KHURASAN (also Khorasan), province of N.E. *Persia. The earliest mention of Jews living in Khurasan in the early fourth century appears in the Babylonian Talmud (Avodah Zarah 31b), where the present city of Merv is written in its older form MRGW'N. The Tang-e Azao inscription written in Hebrew script indicates the date 1064 Seleucid era/753–4 C.E. It was found in the Gur region in eastern Khurasan. In the same period a commercial note, also written in Hebrew script, was also found in eastern Khurasan in the place called Dandan Uiliq. In the Middle Ages Khurasan also included *Afghanistan, Turkestan, and Transoxiana. Jewish history has a long association with Khurasan, which in some Hebrew sources was believed to be the dwelling place of the *Ten Lost Tribes. Reliable rabbinical, *Karaite, and Muslim sources testify to a widely spread Jewish settlement in Khurasan. The caliph Omar II (717–720) ordered his governor in the province "not to destroy any synagogues, but also not to allow new ones to be erected." Muslim sources also speak of Jewish jewelers and poets from Khurasan in the period of the *Abbasid caliphate (750–1258). An interesting Jewish figure from the ninth century known as *Hiwi al-Balkhi was the resident of the city of Balkh situated in the far eastern part of then Khurasan. The Arab geographer al-Maqdisī (985) stated, "There are in Khurasan many Jews and only a few Christians." The Hebrew chronicle of *Nathan b. Isaac ha-Kohen ha-Bavli (10th century) and the parallel version of *Seder Olam Zuta deal with a dispute between the head of the academy in *Pumbedita and the exilarch *Ukba concerning jurisdiction over the Jews in Khurasan. The Jewish authorities in *Baghdad used Khurasan as a place of exile for undesirables. Geonic literature speaks of a special Khurasan custom in matters of the calendar, marriage laws, and other halakhic subjects, but the Jews of Khurasan were enjoined by the Jewish authorities in Babylonia to comply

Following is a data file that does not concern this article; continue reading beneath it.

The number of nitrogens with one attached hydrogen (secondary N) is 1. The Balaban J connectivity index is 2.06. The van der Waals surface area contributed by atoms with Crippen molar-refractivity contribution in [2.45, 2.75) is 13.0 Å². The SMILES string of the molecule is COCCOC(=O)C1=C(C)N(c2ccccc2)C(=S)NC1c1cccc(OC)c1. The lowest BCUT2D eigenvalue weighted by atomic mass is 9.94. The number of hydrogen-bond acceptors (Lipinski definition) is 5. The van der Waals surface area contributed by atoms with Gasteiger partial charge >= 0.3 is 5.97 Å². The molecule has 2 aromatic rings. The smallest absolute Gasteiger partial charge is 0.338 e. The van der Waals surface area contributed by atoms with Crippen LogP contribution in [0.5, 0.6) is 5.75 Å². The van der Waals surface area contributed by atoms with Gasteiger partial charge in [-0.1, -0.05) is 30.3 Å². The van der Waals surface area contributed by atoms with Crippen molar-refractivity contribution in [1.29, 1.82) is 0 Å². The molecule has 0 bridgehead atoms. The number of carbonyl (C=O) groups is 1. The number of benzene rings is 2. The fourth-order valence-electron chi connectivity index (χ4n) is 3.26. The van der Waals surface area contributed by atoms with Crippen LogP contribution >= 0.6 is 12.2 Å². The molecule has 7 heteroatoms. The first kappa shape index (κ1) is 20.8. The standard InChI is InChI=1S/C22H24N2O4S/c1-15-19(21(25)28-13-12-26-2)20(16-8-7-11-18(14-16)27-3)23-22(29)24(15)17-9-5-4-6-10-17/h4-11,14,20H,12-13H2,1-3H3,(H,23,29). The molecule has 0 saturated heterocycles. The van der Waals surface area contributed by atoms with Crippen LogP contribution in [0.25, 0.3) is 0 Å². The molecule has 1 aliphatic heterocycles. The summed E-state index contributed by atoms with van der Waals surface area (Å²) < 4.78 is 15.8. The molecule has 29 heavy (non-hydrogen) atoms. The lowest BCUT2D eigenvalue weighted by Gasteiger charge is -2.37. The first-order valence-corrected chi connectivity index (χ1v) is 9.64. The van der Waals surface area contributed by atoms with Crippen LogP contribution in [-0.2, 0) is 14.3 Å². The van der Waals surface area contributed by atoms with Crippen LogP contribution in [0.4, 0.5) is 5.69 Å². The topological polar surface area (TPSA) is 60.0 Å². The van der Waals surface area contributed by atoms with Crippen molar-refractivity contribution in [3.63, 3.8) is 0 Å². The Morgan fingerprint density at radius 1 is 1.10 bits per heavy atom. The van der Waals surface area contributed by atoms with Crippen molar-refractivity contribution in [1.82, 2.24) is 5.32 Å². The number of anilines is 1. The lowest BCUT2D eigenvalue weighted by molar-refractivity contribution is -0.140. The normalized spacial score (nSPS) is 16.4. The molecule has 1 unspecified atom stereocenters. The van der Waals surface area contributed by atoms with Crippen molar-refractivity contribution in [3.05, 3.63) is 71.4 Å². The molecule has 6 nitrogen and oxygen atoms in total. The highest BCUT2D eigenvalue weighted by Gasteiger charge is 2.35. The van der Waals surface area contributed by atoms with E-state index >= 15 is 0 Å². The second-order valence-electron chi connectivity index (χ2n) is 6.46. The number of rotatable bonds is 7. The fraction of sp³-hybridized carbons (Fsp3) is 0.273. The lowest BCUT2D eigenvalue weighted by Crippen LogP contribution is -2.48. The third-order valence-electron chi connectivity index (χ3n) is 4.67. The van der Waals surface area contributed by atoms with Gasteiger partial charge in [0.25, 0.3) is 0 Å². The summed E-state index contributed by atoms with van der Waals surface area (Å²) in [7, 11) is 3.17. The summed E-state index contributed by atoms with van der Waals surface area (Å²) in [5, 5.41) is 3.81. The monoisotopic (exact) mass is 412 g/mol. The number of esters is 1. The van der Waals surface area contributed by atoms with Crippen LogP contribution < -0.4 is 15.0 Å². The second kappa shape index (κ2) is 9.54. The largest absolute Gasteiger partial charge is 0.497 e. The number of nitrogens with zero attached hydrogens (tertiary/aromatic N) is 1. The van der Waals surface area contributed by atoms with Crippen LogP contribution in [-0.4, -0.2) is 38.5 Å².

Neubauer, Chronicles, 2 (1895), 78ff.; W.J. Fischel, in: HJ, 7 (1945), 29–50. ADD. BIBLIOGRAPHY: M. Zand, "Bukhara," in: Encyclopaedia Iranica, ed. by E. Yarshater (1989), 532ff.